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by Karl Suechting on December 14, 2017
Tags: Adult (75), fiction (45), historical (8)

Historical fiction has always been one of my favorite genres, and 2017 has been a great year for new books in this genre.  Below are a few that have captured the imagination of readers across the world:

The Ninth Hour by Alice McDermott.  F MCDE

Recommended for fans of Toibin’s “Brooklyn.”  This novel is mostly focused on an order of nuns, Little Nursing Sisters of the Sick Poor, who are essentially unpaid social workers in the early 20th century Brooklyn Tenements caring for poor Irish immigrants.  The book opens with the suicide of a young man and follows the nuns’ efforts to care for the man’s widow and unborn child.  Many themes figure prominently in this novel: guilt, sin, death, depression, and redemption. 


Lincoln in the Bardo by George Saunders   F SAUN

Saunders is best known for writing wild, farcical short stories that often incorporate elements of science fiction.  At first glance this book is completely different, but it is still vintage Saunders.  In this Man Booker prize-winning novel, Saunders starts with the real-life death of Abraham and Mary Lincoln’s son Willie in 1862.  According to Saunders, the “Bardo” is a Tibetan Buddhist concept of the transitional period between death and the afterlife.  The characters that populate this space with Willie are in a state of denial about their predicament and some humorous episodes occur as a result.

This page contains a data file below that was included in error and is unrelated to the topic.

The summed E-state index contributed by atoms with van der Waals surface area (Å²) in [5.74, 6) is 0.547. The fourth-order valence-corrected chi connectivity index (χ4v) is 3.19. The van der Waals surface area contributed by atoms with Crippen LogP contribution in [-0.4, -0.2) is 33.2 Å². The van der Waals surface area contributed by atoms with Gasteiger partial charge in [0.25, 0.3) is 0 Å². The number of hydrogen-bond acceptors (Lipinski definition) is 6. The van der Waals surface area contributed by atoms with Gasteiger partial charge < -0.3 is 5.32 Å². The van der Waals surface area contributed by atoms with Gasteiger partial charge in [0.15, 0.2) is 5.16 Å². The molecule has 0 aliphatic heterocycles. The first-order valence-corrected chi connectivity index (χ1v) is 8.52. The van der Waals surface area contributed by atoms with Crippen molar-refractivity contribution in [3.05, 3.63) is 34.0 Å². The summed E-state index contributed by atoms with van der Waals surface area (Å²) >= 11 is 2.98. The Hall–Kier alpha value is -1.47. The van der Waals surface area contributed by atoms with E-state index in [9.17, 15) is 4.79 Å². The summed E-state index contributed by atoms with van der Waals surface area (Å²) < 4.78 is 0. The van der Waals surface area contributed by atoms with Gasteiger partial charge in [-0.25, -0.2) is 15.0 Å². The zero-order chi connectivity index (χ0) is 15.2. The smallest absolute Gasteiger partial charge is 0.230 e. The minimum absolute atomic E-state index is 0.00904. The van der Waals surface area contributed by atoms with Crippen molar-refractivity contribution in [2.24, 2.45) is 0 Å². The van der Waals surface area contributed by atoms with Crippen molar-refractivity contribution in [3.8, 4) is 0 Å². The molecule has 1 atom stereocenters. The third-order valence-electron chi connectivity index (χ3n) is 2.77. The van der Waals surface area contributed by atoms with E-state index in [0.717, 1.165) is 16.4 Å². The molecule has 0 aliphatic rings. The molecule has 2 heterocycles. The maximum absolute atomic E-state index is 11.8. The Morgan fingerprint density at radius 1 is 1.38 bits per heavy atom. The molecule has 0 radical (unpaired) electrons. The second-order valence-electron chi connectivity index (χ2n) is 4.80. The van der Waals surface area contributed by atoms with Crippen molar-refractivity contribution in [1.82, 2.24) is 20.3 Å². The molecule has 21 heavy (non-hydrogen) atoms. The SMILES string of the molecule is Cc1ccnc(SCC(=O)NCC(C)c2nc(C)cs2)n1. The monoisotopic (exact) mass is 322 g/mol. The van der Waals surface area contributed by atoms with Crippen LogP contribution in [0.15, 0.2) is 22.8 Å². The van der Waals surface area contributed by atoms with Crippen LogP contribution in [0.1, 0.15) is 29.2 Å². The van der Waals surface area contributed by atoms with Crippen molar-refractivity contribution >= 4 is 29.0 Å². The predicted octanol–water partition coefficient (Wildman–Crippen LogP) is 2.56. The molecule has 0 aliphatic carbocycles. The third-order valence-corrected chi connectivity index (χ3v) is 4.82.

A Piece of the World by Christina Baker Kline  F KLIN

The central character in this novel is the famous woman sitting in the field from Andrew Wyeth’s painting, “Christina’s World.”  Christina, who is a “middle aged spinster,” narrates her life in a non-linear fashion, jumping between childhood and adulthood.  All of the sections of her life feature the Maine house from the picture.  All the while, a progressive bone disease makes life a constant struggle.

 

Manhattan Beach by Jennifer Egan    F EGAN

This novel is very much rooted in a particular time and place.  The time: 1934; the place: Manhattan Beach in Brooklyn.  The book opens with the main character Anna’s father making a bad deal with a gangster in order to secure a wheelchair for Anna’s disabled sister.  We follow as she meets her first boyfriend at 14, and later as she starts working as a machinist at the Brooklyn Navy Yard.  She also begins taking classes to become a diver, and eventually takes a job in this field to support her family.  Her world eventually collides with that of gangster Styles from the beginning of the novel, which leads the book to its dramatic conclusion.